Organic Pet Treats

New Years Eco LassieHappy New Year!

Eco Lassie wanted to share a few reminders with you about foods to avoid for your pets as we start another year.

And she’ll share her the recipe she made for her own Radar this year.

First off, those pesky foods to avoid.

Most people are aware that chocolate in any form is a huge no-no for their dogs, but the toxic list also includes:

avocado, coffee in any form, garlic, macadamia nuts, onions, raisins and grapes, and yeast dough. You should avoid fatty foods for any pet, and xylitol , an artificial sweetener used in some foods.

Another item to avoid is any form of alcoholic beverage. Your dog’s (or cat’s) metabolism just can’t handle alcohol.

But there is a treat you can make for your dog that will have him wagging his tail: his very own dog biscuits made from simple ingredients you probably already have in your pantry. It does call for oat flour, but you can make your own by putting uncooked oats in either a spice grinder or a food processor.

Sweet potatoes are a really great all-around food, like pumpkin, that dogs tolerate well. In this recipe, you could use either. And you can use beets instead of carrots. Experiment to see which your pet likes or base which to use on what you have on hand. Take a taste if you like!


Eco Lassie made these today and used cookie cutters that look like a scottie dog, (even thought her Radar is an Italian Spinone) and left over dough into into circles and cones.

IMG_0291RadarHere’s Radar waiting for his Scottie dog biscuits to cool!

Here’s the simple recipe for these Oat Biscuits:

1 carrot, grated finely

1 medium sweet potato, steamed in micro and cooled (Eco Lassie used 5 mins at half power but microwaves are different, so you may need to experiment, or bake it instead until soft)

1/4 cup natural unsweetened applesauce

1/8 cup water

1 cup uncooked oats (old-fashioned or instant)

1 cup whole-wheat flour (you can sub all-purpose if you need to)

1 cup oat flour (see note above to grind more oats)

1/2 teaspoon cinnamon

Preheat over to 35o degrees and line your baking sheet with parchment paper.

In a large mixing bowl, add all the ingredients. What could be easier?

Mix and then mash it all together, using your hands to work all the ingredients together. Knead to combine thoroughly. Add a few drops more water if mixture is too dry; if too sticky, add flour by teaspoons until you reach a workable soft dough consistency.

Lightly flour your work surface and roll out the dough until it’s 1/4″ thick. Go to town using cookie cutters into whatever shapes you like. You can use biscuit cutters for rounds or a simple pizza cutter to make strips or squares. Freehand shapes if you like.

cookie472d150b75a7df2dTransfer to the parchment sheets and bake for 25-30 mins. Check at 25 as ovens vary. They should be golden brown. Let cool completely before sharing with your pup.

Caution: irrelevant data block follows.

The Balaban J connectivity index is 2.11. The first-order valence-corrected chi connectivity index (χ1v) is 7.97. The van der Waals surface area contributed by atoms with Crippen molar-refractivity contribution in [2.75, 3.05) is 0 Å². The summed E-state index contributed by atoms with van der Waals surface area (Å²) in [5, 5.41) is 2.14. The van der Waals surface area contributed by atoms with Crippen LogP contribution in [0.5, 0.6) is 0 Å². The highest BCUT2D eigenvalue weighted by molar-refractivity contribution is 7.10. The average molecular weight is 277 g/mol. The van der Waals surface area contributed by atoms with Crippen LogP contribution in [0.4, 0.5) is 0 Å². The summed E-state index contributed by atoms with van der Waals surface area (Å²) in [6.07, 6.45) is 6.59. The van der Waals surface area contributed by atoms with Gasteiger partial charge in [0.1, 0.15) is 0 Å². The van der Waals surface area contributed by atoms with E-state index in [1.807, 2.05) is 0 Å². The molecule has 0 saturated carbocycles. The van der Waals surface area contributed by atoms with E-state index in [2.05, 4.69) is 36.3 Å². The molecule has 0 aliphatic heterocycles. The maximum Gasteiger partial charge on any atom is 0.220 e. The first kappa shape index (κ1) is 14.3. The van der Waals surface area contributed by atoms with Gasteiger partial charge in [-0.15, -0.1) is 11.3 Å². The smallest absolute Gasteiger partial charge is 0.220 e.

These will last a week if stored in an airtight container. Hope you and your pet enjoy these special treats!

Do it for the birds and the bees and the flowers and the trees

enviro girlIt’s dandelion season in many parts of the U.S.  If you don’t have a sea of yellow on your lawn yet, you probably will soon.  The temptation is to KILL THEM ALL with POISON POISON HERBICIDE POISON, but Enviro Girl begs you, please reconsider.

That monoculture of a green lawn is very unhealthy for many reasons.  Let’s start with bees.  The poor bees have been decimated in recent years.  One of the reasons is because of chemical poisons people use to kill pests and weeds.  Another reason is because bees require a diversified landscape.  More plants means more biodiversity which benefits insect populations as well as bird populations.  Just as people cannot live well on a diet of only one food, neither can any other creature.  Biodiversity in your backyard benefits many creatures and even helps reduce population imbalances.

To get a stronger sense of how a monoculture destroys biodiversity, click on this link:  Cornstalks Everywhere But Nothing Else, Not Even A Bee.  If you plant only one thing, very few things survive.  Consequently, other things thrive without their natural predators to keep populations in check.  Enviro Girl’s in-laws live within an Iowa cornfield and she can attest to the devastation of planting nothing but corn firsthand.  The mass amounts of black flies and Asian beetles is pretty overwhelming, but with no birds, bats or other insects to eat them, they continue to reproduce unchecked.

Soil and water health also depend upon humans NOT spraying herbicides across their lawns.  Dandelion killer also kills the beneficial fungi and organisms in soil that helps other things, like grass and flowers and earthworms, grow.  There’s no specifically targeted way to eliminate one plant with a broadfield application without somehow damaging other plant life and soil health.  Residual amounts of weedkiller end up washed away into water systems, creating a new set of problems.  According to the EPA, of 30 commonly used lawn pesticides, 17 are detected in groundwater, and 23 have the potential to leach.

It stands to reason, then, if weedkiller is bad for the environment, it’s also bad for us people.  Again, let’s check out some EPA facts:

*Of 30 commonly used lawn pesticides 19 have studies pointing toward carcinogens, 13 are linked with birth defects, 21 with reproductive effects, 15 with neurotoxicity, 26 with liver or kidney damage, 27 are sensitizers and/or irritants, and 11 have the potential to disrupt the endocrine (hormonal) system.

*Scientific studies find pesticide residues such as the weedkiller 2,4-D and the insecticide carbaryl inside homes, due to drift and track-in, where they contaminate air, dust, surfaces and carpets and expose children at levels ten times higher than preapplication levels.  In other words, just because you apply it on the yard and tell kids to stay off your grass, that’s no guarantee you’re keeping children away from the poison.